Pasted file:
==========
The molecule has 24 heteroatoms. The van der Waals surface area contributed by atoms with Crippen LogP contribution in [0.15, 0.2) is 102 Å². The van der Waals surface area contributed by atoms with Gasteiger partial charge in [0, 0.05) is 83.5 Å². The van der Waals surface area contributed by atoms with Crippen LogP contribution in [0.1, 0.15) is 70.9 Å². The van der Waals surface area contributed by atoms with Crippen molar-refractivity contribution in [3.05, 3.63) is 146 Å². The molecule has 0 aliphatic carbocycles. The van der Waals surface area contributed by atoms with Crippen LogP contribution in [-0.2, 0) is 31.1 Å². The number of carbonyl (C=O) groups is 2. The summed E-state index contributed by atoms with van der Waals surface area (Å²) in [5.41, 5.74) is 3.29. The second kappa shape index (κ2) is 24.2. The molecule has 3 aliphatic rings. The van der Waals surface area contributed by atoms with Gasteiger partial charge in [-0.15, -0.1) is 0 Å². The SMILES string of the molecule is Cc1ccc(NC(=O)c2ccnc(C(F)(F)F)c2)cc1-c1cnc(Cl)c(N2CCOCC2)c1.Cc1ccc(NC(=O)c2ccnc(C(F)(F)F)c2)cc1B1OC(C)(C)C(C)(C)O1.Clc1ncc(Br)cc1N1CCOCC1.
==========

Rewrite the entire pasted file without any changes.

The molecule has 24 heteroatoms. The van der Waals surface area contributed by atoms with Crippen LogP contribution in [0.15, 0.2) is 102 Å². The van der Waals surface area contributed by atoms with Gasteiger partial charge in [0, 0.05) is 83.5 Å². The van der Waals surface area contributed by atoms with Crippen LogP contribution in [0.1, 0.15) is 70.9 Å². The van der Waals surface area contributed by atoms with Crippen molar-refractivity contribution in [3.05, 3.63) is 146 Å². The molecule has 0 aliphatic carbocycles. The van der Waals surface area contributed by atoms with Crippen LogP contribution in [-0.2, 0) is 31.1 Å². The number of carbonyl (C=O) groups is 2. The summed E-state index contributed by atoms with van der Waals surface area (Å²) in [5.41, 5.74) is 3.29. The second kappa shape index (κ2) is 24.2. The molecule has 3 aliphatic rings. The van der Waals surface area contributed by atoms with Gasteiger partial charge in [-0.15, -0.1) is 0 Å². The SMILES string of the molecule is Cc1ccc(NC(=O)c2ccnc(C(F)(F)F)c2)cc1-c1cnc(Cl)c(N2CCOCC2)c1.Cc1ccc(NC(=O)c2ccnc(C(F)(F)F)c2)cc1B1OC(C)(C)C(C)(C)O1.Clc1ncc(Br)cc1N1CCOCC1.